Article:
- S-Network Global Indexes
- Posted January 2, 2019
What's Goin' On?
What is going on in global financial markets? It seems like no one really knows.
The only thing everyone can agree on is that what is happening right now is downright scary. Markets seem to have grown schizophrenic this December. If the 650-point decline in the Dow Jones Industrial Average on Christmas Eve didn’t send chills down one’s spine, then the 1050-point rise on the day after Christmas certainly should have.
The Dow has lost 6.31% on the year. Fair enough, but on New Year’s Eve, it closed 13.05% off its high for the year, which was achieved on October 3. This downward trajectory, which accelerated in early December, had investors seriously spooked.
What makes this particular market correction so frightening is that, unlike in 2008, no single reason has yet been identified for causing the downturn. Clearly, there has been a shift in sentiment and the old canard about there being more sellers than buyers is certainly correct. But why?
The Fed Should Take a Backseat
Fed Chairman Jay Powell is following his well-documented hawkish views in pursuing a monetary policy that many, including President Trump, consider misguided. But after last Wednesday's quarter-point rate hike, he indicated only another half-point hike in 2019. Can rising interest rates alone have produced this kind of correction? It's barely plausible that an aggregate hike of 1.5% over a two-year span (2018 and 2019) could cause this type of devastation.
There are also other factors influencing US monetary policy. The Fed is shrinking its balance sheet, which had become bloated after years of quantitative easing. This exercise takes the "buyer of last resort" out of US bond markets. It comes at a time when the US Treasury is being called upon to finance tax cut-driven deficits of more than a trillion dollars a year into the foreseeable future.
As if exploding federal deficits were not enough, it should be noted that corporate debt stands at $9.1 trillion, hinting at the possibility of a bubble.
Furthermore, with full employment and above-average rates of economic growth, the early warning signs of inflation are just over the horizon, even though inflation has not yet clearly manifested itself in the real economy. In fact, the threat of inflation is belied by a relatively flat yield curve.
Whether or not it is a real concern at this point, inflation is a Fed hawk's true bogeyman. This certainly rings true for Fed Chairman Powell, who is a true hawk. He is such a hawk, in fact, that he readily expresses concern about "elevated asset prices" in real estate and — drum roll please — equities.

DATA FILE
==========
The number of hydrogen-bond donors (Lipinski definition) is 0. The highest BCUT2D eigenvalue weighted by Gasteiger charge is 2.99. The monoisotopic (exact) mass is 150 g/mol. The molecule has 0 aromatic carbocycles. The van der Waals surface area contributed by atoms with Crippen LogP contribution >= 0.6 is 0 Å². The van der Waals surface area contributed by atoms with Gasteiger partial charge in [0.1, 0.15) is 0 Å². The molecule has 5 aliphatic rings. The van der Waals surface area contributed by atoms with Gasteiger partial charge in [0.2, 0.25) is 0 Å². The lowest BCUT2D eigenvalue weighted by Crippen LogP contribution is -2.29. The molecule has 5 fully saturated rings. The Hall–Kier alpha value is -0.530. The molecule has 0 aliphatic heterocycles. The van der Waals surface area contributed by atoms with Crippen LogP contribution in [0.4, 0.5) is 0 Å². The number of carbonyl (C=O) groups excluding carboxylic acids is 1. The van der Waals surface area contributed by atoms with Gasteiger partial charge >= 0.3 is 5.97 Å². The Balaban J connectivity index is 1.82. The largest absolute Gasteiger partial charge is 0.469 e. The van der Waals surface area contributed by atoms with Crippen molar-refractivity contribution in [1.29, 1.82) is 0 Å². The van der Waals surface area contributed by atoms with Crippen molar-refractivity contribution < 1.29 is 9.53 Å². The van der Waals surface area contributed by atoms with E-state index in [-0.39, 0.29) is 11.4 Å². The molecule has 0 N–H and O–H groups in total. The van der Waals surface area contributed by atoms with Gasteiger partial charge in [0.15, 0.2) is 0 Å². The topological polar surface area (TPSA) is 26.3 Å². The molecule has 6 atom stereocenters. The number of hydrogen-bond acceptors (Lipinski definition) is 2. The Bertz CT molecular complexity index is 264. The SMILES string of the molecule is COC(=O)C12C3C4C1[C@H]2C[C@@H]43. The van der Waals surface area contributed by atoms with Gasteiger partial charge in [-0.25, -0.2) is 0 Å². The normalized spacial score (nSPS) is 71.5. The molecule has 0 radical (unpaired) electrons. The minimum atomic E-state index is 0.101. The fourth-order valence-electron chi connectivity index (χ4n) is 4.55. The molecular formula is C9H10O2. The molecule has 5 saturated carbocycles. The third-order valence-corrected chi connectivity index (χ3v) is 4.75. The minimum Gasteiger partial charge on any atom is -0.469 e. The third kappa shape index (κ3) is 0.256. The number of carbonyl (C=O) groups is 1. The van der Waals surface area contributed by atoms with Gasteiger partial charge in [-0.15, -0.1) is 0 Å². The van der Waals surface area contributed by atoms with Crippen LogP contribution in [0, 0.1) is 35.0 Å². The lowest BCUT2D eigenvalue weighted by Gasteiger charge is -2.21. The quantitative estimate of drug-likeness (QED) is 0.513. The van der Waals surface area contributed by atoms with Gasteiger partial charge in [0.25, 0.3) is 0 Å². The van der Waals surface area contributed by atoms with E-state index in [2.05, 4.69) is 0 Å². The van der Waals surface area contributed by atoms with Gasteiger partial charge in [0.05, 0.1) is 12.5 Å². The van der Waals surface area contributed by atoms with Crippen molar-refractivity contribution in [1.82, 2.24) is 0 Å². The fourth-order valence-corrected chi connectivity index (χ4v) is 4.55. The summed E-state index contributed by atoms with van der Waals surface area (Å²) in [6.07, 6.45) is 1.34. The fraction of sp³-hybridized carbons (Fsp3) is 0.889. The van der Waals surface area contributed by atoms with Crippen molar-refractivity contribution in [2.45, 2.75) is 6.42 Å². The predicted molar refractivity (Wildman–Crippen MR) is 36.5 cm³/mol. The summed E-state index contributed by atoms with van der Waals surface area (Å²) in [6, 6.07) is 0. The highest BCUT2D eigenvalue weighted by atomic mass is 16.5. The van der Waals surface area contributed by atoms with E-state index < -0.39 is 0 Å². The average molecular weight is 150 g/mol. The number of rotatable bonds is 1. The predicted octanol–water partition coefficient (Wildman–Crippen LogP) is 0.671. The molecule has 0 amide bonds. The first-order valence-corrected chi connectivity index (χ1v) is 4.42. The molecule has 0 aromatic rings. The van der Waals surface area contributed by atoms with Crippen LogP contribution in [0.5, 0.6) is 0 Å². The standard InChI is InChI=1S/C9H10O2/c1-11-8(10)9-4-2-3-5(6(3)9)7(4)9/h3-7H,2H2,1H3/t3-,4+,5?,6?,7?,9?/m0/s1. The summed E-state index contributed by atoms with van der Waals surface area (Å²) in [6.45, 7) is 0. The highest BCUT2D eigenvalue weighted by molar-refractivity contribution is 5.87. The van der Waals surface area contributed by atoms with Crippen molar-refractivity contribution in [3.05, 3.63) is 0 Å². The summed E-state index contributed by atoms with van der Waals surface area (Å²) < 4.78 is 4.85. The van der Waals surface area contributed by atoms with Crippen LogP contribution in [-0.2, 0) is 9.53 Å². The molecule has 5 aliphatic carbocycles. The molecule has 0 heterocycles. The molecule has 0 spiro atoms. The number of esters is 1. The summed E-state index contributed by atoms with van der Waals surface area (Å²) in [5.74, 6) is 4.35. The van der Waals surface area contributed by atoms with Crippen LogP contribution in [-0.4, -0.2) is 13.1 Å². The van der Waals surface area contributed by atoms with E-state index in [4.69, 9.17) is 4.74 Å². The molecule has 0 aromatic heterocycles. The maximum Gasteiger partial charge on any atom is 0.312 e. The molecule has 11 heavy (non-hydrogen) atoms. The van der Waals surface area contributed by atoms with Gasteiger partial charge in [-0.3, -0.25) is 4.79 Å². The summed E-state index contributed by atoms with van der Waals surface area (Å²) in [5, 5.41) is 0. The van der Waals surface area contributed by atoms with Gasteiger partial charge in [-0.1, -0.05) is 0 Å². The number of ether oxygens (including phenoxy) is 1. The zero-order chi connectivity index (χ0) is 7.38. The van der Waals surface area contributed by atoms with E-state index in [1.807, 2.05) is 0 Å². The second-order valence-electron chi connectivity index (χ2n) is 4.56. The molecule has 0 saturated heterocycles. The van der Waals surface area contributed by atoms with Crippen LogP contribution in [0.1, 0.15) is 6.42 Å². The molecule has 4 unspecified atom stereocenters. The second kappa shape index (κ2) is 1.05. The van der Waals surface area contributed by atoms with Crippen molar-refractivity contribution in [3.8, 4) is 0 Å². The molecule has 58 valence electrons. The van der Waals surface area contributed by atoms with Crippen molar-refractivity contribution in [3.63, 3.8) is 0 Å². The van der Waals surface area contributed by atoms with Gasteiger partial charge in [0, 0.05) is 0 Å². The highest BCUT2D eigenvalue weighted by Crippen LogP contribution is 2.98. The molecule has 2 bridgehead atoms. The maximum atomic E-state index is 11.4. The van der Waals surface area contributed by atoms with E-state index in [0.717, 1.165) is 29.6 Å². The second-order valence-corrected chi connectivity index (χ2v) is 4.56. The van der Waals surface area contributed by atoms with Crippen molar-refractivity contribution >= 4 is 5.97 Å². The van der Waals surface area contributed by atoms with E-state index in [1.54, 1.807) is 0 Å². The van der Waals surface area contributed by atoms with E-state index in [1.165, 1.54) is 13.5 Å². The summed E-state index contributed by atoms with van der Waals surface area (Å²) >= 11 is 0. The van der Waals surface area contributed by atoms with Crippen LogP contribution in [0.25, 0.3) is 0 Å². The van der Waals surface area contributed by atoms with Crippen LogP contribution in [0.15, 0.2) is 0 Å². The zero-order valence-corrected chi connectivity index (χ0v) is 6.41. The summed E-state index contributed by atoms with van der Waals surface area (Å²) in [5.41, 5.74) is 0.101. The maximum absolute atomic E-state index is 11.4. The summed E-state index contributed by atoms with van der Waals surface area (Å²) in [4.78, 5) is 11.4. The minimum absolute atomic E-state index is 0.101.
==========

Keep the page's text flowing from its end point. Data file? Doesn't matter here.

A World in Disarray
As if hawkish Fed policy weren't enough, the markets are grappling with the impacts of Trump's trade wars. Understanding the global interactions triggered by changes in US trade policy is like trying to untangle a bowl of spaghetti. It can be done, but it is a messy process.
There is, however, one certainty about trade wars— if a full-blown war were to erupt between the US and China and/or the EU, "Katie bar the door!" It is worth noting that this was the worst December for the stock market since 1931, a year after the passage of the protectionist Smoot-Hawley Tariff Act.
Trade issues may be the root cause of nascent slowdowns in many of the world's great economies, including China. But irrespective of trade, the Chinese economy has troubles of its own. It carries a debt burden built up through years of government subsidy that may well be unsustainable in the years ahead. Declining growth rates are already evident as government officials in Beijing try to transition the Chinese economy from export-led to consumer-driven.
To make matters worse, the lack of transparency in Chinese accounts makes accurate measurement impossible and cloaks China's economic past — and hence its future — under a shroud of uncertainty.
Trouble in the EU
Lack of confidence in the Chinese economy may pale in comparison to that in the EU, where a growing number of countries, including charter members like Italy and France, face mounting economic challenges. Italy's new government is hardly likely to accept austerity emanating from Berlin and impose hardship on its populace. Historically, Italians have had a casual relationship with debt.
Popular unrest has already reared its ugly head in France, where the government has tried to deal with intractable economic issues — so far without success.
The EU runs a very real risk of unravelling in the current environment. Brexit is shaping up to be a chaotic process, where no one is satisfied with any of the possible outcomes. A hard Brexit, scheduled to occur in March if a deal is not reached, would have dire consequences for both the UK and the continental European economies.